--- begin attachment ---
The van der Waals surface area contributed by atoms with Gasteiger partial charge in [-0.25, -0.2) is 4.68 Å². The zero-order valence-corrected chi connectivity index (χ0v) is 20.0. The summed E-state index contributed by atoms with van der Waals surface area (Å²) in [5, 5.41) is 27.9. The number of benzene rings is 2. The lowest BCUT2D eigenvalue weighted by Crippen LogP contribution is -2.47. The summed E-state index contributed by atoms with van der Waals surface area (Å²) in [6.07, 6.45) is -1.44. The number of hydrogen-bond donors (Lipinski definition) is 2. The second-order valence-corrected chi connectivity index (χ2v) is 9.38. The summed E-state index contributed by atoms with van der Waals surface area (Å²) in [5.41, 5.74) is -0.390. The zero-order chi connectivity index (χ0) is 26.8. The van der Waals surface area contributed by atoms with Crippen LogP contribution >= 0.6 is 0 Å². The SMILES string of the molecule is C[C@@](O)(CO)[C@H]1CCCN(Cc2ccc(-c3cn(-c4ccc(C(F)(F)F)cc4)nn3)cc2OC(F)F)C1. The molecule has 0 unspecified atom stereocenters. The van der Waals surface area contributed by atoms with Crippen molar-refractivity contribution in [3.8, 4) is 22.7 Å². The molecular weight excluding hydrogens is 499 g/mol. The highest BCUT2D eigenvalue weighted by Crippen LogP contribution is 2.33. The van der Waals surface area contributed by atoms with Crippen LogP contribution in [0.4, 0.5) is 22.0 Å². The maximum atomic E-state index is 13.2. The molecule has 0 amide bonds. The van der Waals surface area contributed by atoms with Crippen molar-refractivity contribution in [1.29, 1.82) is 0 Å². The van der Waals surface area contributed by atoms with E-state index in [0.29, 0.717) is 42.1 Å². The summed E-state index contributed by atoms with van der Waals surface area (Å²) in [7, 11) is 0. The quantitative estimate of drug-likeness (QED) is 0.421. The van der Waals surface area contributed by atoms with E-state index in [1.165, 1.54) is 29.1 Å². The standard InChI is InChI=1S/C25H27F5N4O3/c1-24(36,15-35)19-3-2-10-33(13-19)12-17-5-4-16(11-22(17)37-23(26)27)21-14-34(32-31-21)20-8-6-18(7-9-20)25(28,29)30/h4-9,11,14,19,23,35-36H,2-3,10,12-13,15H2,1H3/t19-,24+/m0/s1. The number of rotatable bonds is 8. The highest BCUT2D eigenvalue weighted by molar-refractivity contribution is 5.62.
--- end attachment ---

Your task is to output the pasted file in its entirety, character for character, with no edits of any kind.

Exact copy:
The van der Waals surface area contributed by atoms with Gasteiger partial charge in [-0.25, -0.2) is 4.68 Å². The zero-order valence-corrected chi connectivity index (χ0v) is 20.0. The summed E-state index contributed by atoms with van der Waals surface area (Å²) in [5, 5.41) is 27.9. The number of benzene rings is 2. The lowest BCUT2D eigenvalue weighted by Crippen LogP contribution is -2.47. The summed E-state index contributed by atoms with van der Waals surface area (Å²) in [6.07, 6.45) is -1.44. The number of hydrogen-bond donors (Lipinski definition) is 2. The second-order valence-corrected chi connectivity index (χ2v) is 9.38. The summed E-state index contributed by atoms with van der Waals surface area (Å²) in [5.41, 5.74) is -0.390. The zero-order chi connectivity index (χ0) is 26.8. The van der Waals surface area contributed by atoms with Crippen LogP contribution >= 0.6 is 0 Å². The SMILES string of the molecule is C[C@@](O)(CO)[C@H]1CCCN(Cc2ccc(-c3cn(-c4ccc(C(F)(F)F)cc4)nn3)cc2OC(F)F)C1. The molecule has 0 unspecified atom stereocenters. The van der Waals surface area contributed by atoms with Crippen molar-refractivity contribution in [3.8, 4) is 22.7 Å². The molecular weight excluding hydrogens is 499 g/mol. The highest BCUT2D eigenvalue weighted by Crippen LogP contribution is 2.33. The van der Waals surface area contributed by atoms with Crippen LogP contribution in [0.4, 0.5) is 22.0 Å². The maximum atomic E-state index is 13.2. The molecule has 0 amide bonds. The van der Waals surface area contributed by atoms with Crippen molar-refractivity contribution in [1.29, 1.82) is 0 Å². The van der Waals surface area contributed by atoms with E-state index in [0.29, 0.717) is 42.1 Å². The summed E-state index contributed by atoms with van der Waals surface area (Å²) in [7, 11) is 0. The quantitative estimate of drug-likeness (QED) is 0.421. The van der Waals surface area contributed by atoms with E-state index in [1.165, 1.54) is 29.1 Å². The standard InChI is InChI=1S/C25H27F5N4O3/c1-24(36,15-35)19-3-2-10-33(13-19)12-17-5-4-16(11-22(17)37-23(26)27)21-14-34(32-31-21)20-8-6-18(7-9-20)25(28,29)30/h4-9,11,14,19,23,35-36H,2-3,10,12-13,15H2,1H3/t19-,24+/m0/s1. The number of rotatable bonds is 8. The highest BCUT2D eigenvalue weighted by molar-refractivity contribution is 5.62.